He served in the Washington State House of Representatives from 1979 to 1987, and was Assistant Majority Leader. Hastings was elected to the House in 1994 after being defeated in a 1992 bid.

Congressional career

Hastings, usually a "behind the scenes" kind of legislator, has recently been thrust into the spotlight as the chairman of the House Committee on Standards of Official Conduct, commonly known as the Ethics Committee. According to the Seattle Post Intelligencer, "Hastings has become a central figure in an intense political knife fight, a struggle being played out on a national scale involving Majority Leader Tom DeLay, the second-most-powerful Republican in Congress."[6]

2006 elections

In 2006, Democrats nominated Richard Wright to face Hastings in his November 2006 bid for reelection. (See U.S. congressional elections in 2006) [7] Hastings retained his seat.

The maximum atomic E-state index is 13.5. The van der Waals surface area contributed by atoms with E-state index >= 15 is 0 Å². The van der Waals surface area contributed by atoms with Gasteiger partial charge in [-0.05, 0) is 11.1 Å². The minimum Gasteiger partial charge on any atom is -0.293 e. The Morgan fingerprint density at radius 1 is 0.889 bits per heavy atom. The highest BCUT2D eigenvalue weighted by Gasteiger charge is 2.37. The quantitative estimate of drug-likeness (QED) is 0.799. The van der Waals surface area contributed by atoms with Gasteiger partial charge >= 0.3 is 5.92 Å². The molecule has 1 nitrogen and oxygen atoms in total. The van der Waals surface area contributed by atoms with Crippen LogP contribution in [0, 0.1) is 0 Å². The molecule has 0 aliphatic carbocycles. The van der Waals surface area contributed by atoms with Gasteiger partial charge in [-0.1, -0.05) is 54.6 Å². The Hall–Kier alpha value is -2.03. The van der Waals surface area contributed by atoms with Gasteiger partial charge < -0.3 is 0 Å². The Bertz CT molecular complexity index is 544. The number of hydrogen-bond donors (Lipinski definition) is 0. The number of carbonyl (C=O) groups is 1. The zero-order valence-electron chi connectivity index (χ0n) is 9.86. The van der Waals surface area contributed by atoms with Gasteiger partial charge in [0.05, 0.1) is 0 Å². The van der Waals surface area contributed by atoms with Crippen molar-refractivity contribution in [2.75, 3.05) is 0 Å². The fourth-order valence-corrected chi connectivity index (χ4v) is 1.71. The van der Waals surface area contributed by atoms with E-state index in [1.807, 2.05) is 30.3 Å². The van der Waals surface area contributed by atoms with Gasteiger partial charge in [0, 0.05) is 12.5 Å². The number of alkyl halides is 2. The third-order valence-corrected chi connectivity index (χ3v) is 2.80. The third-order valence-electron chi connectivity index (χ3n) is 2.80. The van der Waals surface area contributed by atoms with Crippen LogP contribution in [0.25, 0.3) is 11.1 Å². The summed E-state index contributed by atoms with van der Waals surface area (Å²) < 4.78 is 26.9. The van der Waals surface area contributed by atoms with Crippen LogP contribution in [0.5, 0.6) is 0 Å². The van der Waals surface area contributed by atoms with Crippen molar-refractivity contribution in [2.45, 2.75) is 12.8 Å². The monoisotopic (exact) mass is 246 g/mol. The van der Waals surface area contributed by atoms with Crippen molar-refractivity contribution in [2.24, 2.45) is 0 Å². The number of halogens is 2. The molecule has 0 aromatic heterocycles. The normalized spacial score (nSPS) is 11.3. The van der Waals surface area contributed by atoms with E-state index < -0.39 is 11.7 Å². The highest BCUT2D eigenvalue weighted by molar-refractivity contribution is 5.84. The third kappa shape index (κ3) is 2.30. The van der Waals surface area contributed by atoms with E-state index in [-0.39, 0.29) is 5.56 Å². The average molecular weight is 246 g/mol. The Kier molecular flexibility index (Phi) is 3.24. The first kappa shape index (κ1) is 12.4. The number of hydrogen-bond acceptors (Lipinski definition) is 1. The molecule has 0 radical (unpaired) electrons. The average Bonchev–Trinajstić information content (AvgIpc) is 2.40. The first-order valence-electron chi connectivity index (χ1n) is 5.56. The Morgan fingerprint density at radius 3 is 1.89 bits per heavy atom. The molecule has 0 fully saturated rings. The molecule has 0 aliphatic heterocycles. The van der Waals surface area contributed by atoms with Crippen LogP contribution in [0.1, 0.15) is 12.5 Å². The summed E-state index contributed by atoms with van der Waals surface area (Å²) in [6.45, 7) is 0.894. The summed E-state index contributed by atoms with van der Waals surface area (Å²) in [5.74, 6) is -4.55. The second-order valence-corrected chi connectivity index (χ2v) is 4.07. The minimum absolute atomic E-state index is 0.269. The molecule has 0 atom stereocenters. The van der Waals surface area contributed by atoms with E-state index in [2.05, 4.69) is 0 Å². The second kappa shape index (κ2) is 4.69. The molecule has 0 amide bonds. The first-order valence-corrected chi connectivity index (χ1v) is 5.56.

Money in politics

This section contains links to – and feeds from – money in politics databases. For specific controversies, see this article's record and controversies section.

Top Contributors to during the 2008 Election Cycle
DonorAmount (US Dollars)
Intel Corp$ 10,500
Weyerhaeuser Co$ 8,700
Chevron Corp$ 7,500
Little Red Services$ 6,200
Lockheed Martin$ 6,000
Manson Construction$ 5,500
Evans Fruit Co$ 5,200
American Crystal Sugar$ 5,000
CropLife America$ 5,000
Edwards Wildman Palmer$ 5,000
Source: The Center for Responsive Politics' site.
Note: Contributions are not from the organizations themselves, but are rather from